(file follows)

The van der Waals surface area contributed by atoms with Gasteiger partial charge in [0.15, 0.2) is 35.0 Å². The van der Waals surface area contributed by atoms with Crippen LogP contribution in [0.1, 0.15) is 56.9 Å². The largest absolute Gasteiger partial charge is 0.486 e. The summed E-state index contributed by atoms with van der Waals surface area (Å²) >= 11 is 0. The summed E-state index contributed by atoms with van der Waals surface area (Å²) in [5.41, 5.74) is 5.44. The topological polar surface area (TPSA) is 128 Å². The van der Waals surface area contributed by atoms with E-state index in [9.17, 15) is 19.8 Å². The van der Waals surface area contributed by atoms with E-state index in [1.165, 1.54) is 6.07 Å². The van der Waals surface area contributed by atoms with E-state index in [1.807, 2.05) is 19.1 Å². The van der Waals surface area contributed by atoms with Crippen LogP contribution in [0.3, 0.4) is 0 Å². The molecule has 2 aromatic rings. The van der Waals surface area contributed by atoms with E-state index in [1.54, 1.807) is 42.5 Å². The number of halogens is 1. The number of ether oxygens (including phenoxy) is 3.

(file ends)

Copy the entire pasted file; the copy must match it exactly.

The van der Waals surface area contributed by atoms with Gasteiger partial charge in [0.15, 0.2) is 35.0 Å². The van der Waals surface area contributed by atoms with Crippen LogP contribution in [0.1, 0.15) is 56.9 Å². The largest absolute Gasteiger partial charge is 0.486 e. The summed E-state index contributed by atoms with van der Waals surface area (Å²) >= 11 is 0. The summed E-state index contributed by atoms with van der Waals surface area (Å²) in [5.41, 5.74) is 5.44. The topological polar surface area (TPSA) is 128 Å². The van der Waals surface area contributed by atoms with E-state index in [9.17, 15) is 19.8 Å². The van der Waals surface area contributed by atoms with E-state index in [1.165, 1.54) is 6.07 Å². The van der Waals surface area contributed by atoms with E-state index in [1.807, 2.05) is 19.1 Å². The van der Waals surface area contributed by atoms with Crippen LogP contribution in [0.3, 0.4) is 0 Å². The molecule has 2 aromatic rings. The van der Waals surface area contributed by atoms with E-state index in [1.54, 1.807) is 42.5 Å². The number of halogens is 1. The number of ether oxygens (including phenoxy) is 3.